Her building on Sears Street, constructed as a Baptist church in about 1925, went through incarnations as a nightclub and a Wiccan community center before she turned it into a theater. Loncar and her husband Brian, who comes to most performances (she has to stop him from giving away drinks at the bar) and who has been known to give a curtain speech on occasion, leased the building for the first two years and bought it outright six months ago.

Why is it worth it to her?

“I want to work with talented people who are in it for the right reasons, and I want to do the plays I want to do. Now I can pick something I feel totally passionate about it. Now I can pick and choose. I would never have thought I could handle this!” she cries, changing moods. “It’s all smoke and mirrors!”

“I’m smoke,” Sime says. “Meet mirrors.”

“I told Terry Martin [artistic director at WaterTower Theatre], ’I don’t know what I’m doing! Nothing qualifies me for this.’ He said, ’None of us do. You’re getting ready to be on a HUGE’—he put a big emphasis on ’huge’—’learning curve.’ I’m a self-taught producer, I don’t have a master’s from SMU. I may never get the credibility that other people do. I don’t put on Sam Shepard, Buried Child. I have no desire to.”

What she does have—and this is undoubtedly what drew Sime to her to start with—is a way of combining professional standards and hospitality in the best Southern way.

“The biggest thing that we have going for us is our personality,” Loncar says. “People that come here feel like this is their home. If you go to the Dallas Theater Center, you feel like you’ve bought tickets to the theater.”

Richard Hamburger or Terry Martin will attend a first performance, she explains, and not come again, but Loncar attends every performance, and the actors mingle with the audience after the play every night.

“There’s no other theater where people—they’re vested, I think they’re vested in us. Because I have people walk up all the time and—like, when I didn’t do four plays—’Now when are you going to get back onstage?’ It’s not just going to see a show. It’s an evening with friends.”

Tom Sime has fallen silent before the sheer force of Loncar’s talking. It is as if she is a hurricane and Sime has boarded his windows, waiting for her to blow inland. One has a hard time imagining it’s a problem he faced in his cubicle at the Morning News.

Photo: James Bland

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Futures Trading
A rising star is terrified.

Marianne Galloway

“Dallas is more receptive to young artists coming in and starting their own thing than probably any city in the country,” says Marianne Galloway. “When I went out to LA and I told the story of Risk to the directors, they were amazed that we got the critics to come out to our first show.”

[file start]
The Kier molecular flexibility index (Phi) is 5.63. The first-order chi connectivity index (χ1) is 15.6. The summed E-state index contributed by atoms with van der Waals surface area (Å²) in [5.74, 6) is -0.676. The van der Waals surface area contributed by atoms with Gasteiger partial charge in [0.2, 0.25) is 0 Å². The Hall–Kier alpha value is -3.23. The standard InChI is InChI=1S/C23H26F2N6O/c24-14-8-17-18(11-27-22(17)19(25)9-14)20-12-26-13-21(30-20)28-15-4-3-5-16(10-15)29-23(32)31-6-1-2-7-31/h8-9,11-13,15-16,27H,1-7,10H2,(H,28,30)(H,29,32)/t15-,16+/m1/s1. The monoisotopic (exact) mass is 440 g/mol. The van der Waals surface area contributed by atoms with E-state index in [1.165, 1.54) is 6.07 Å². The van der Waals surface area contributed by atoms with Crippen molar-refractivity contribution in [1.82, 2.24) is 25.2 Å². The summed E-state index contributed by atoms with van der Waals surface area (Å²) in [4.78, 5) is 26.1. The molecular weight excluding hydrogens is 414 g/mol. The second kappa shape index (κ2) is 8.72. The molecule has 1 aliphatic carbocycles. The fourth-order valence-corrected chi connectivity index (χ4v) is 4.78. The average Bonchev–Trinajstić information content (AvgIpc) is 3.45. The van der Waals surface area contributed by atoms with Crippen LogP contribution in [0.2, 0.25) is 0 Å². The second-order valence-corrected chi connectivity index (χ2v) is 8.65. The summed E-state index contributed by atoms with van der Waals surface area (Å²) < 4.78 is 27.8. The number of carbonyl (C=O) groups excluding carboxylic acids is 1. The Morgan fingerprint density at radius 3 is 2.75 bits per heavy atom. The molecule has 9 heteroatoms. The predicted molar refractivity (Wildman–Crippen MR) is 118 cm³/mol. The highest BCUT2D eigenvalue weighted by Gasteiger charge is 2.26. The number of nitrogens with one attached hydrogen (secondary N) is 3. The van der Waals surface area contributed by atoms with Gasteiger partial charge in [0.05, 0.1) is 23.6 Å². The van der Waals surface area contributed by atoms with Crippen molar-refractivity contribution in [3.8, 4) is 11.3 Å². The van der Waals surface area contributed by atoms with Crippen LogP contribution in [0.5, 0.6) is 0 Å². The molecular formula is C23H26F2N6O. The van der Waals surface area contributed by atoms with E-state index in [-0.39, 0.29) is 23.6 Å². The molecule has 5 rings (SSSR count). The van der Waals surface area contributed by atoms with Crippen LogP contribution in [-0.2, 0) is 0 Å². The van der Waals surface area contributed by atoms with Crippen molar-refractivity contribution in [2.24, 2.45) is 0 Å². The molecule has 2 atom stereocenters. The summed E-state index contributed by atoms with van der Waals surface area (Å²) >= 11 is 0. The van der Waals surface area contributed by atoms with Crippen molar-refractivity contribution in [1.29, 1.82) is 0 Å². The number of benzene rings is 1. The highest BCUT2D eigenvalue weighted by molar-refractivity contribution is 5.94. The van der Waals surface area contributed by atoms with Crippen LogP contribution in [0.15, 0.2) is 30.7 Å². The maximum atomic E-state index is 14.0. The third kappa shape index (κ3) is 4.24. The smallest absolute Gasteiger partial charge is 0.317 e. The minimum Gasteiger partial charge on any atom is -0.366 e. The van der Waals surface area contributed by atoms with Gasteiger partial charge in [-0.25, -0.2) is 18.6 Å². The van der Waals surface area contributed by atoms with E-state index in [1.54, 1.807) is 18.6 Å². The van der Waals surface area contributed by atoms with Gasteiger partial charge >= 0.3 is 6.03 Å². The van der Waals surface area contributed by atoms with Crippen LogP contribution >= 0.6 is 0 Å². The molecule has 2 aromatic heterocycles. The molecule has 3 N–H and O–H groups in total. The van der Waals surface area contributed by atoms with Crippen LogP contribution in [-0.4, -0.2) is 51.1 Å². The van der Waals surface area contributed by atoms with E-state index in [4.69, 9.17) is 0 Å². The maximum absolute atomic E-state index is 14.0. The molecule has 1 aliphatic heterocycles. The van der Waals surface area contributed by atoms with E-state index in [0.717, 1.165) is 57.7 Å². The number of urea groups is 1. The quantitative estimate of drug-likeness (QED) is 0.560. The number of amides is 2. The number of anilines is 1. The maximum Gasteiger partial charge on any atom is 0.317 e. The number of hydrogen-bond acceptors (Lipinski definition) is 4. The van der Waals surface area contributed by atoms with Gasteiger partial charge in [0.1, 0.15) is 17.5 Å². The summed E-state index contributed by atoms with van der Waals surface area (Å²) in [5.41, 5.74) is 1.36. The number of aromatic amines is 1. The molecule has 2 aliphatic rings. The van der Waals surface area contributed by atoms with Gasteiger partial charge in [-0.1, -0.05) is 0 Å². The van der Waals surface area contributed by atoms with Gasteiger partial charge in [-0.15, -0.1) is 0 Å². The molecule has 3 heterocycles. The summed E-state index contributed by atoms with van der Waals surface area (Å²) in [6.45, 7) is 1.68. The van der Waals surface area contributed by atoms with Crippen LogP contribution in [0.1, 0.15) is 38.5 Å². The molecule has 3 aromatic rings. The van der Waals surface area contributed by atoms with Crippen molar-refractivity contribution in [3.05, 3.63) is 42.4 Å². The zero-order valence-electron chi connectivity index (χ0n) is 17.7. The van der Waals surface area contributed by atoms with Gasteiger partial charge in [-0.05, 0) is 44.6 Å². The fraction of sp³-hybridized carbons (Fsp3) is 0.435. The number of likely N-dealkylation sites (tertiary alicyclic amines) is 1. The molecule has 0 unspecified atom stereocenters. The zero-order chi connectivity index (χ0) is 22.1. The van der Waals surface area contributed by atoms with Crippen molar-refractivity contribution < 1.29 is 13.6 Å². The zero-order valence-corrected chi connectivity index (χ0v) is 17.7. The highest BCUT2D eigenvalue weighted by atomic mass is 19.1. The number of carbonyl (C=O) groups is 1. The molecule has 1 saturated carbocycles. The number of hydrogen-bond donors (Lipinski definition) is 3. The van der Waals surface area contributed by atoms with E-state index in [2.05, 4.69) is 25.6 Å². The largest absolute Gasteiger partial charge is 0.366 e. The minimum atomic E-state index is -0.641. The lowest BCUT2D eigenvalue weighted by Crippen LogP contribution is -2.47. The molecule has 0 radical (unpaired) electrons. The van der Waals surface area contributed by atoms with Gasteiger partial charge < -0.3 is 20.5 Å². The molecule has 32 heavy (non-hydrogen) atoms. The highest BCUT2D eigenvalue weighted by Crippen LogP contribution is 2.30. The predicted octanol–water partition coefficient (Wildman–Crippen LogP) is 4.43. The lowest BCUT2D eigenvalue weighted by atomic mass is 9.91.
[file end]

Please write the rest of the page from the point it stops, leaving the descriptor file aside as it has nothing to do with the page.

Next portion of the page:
Now 28, Galloway launched Risk Theater Initiative two years ago with Waiting for Godot—in a barn. She did it again, later, in the old bowling alley at Sons of Hermann Hall. The critics loved both versions.

This spring, as a measure of her success, she directed Rosencrantz and Guildenstern Are Dead in a cooperative venture at Samuell-Grand Park with Raphael Parry and Shakespeare Festival of Dallas. She was also one of 70 directors accepted from more than 800 applicants worldwide for New York’s 2005 Lincoln Center Theater Directors Lab and Los Angeles’ Directors Lab West. We caught up with her between sessions and asked her what happened in LA—besides the 12-hour days.

“Out of 42 directors, I was one of four who were chosen to direct a scene from Macbeth, in a session that was devoted to style and substance,” she says. “We were given the ’Double, double, toil and trouble’ scene, and I was given the last quarter of it, so the appearance of the eight kings, and I was given six professional Equity actors, and 35 minutes. It was the most challenging and terrifying thing I’ve ever done in my life.

“But you lead up to that. And the second you get there from orientation, they sit you down and say, ’You are the future of American theater. You’re it. You wouldn’t be here if you weren’t.’” —G.A.

Photo: Melissa Martinez

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LET’S GET SMALL
When some people think of going to the theater, they imagine dressing up, paying New York prices, and sitting there bored for two hours. Those people need to check out the energy—and the nose rings—at the more than two dozen smaller companies in the area. The Festival of Independent Theatres (FIT) spills over from late July into the first weekend of August. The variety of talents will knock you over. Playwrights on the boards include Harold Pinter, Nilo Cruz, Caryl Churchill, and Horton Foote. New playwrights get fresh, staged readings—and there’s plenty of comedy from groups like Salon du Fit or Audacity Productions’ The Mild Dementia Continuous-Play Variety Hour. It all happens at the Bathhouse Cultural Center on White Rock Lake. www.bathhousecultural.com/FIT2005.html.


**NOT TO MISS THIS MONTH

August 13  Metamorphosis
Mary Zimmerman’s acclaimed adaptation of Ovid’s poem of transformations. Through August 13 at Theatre Three. 214-871-3300.

August 19  The Miss Firecracker Contest
Beth Henley’s story about a girl with a bad reputation who tries to redeem herself in a disastrously funny beauty contest. August 19 at Contemporary Theatre of Dallas. 214-828-0094.


Glenn Arbery is a senior editor at People Newspapers.